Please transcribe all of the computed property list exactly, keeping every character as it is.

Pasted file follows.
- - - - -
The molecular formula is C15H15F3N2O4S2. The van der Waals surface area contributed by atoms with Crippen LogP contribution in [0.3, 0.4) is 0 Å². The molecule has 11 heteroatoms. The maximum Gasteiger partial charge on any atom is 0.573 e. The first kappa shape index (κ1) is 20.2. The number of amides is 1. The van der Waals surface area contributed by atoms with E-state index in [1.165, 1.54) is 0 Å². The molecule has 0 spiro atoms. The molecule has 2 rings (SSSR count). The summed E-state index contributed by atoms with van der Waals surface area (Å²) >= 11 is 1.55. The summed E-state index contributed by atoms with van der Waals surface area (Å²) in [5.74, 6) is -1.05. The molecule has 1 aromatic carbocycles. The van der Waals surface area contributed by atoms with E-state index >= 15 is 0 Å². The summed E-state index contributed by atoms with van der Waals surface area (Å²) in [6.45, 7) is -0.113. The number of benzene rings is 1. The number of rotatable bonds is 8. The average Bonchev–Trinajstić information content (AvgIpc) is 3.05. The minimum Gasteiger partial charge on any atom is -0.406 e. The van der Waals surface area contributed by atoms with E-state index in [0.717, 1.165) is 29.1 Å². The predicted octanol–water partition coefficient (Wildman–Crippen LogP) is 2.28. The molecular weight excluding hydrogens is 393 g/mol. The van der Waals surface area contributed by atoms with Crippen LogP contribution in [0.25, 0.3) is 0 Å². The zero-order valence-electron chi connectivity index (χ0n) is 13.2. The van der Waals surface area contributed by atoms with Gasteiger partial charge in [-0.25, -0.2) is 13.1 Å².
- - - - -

The molecular formula is C15H15F3N2O4S2. The van der Waals surface area contributed by atoms with Crippen LogP contribution in [0.3, 0.4) is 0 Å². The molecule has 11 heteroatoms. The maximum Gasteiger partial charge on any atom is 0.573 e. The first kappa shape index (κ1) is 20.2. The number of amides is 1. The van der Waals surface area contributed by atoms with E-state index in [1.165, 1.54) is 0 Å². The molecule has 0 spiro atoms. The molecule has 2 rings (SSSR count). The summed E-state index contributed by atoms with van der Waals surface area (Å²) >= 11 is 1.55. The summed E-state index contributed by atoms with van der Waals surface area (Å²) in [5.74, 6) is -1.05. The molecule has 1 aromatic carbocycles. The van der Waals surface area contributed by atoms with E-state index >= 15 is 0 Å². The summed E-state index contributed by atoms with van der Waals surface area (Å²) in [6.45, 7) is -0.113. The number of benzene rings is 1. The number of rotatable bonds is 8. The average Bonchev–Trinajstić information content (AvgIpc) is 3.05. The minimum Gasteiger partial charge on any atom is -0.406 e. The van der Waals surface area contributed by atoms with E-state index in [0.717, 1.165) is 29.1 Å². The predicted octanol–water partition coefficient (Wildman–Crippen LogP) is 2.28. The molecular weight excluding hydrogens is 393 g/mol. The van der Waals surface area contributed by atoms with Crippen LogP contribution in [0.25, 0.3) is 0 Å². The zero-order valence-electron chi connectivity index (χ0n) is 13.2. The van der Waals surface area contributed by atoms with Gasteiger partial charge in [-0.25, -0.2) is 13.1 Å².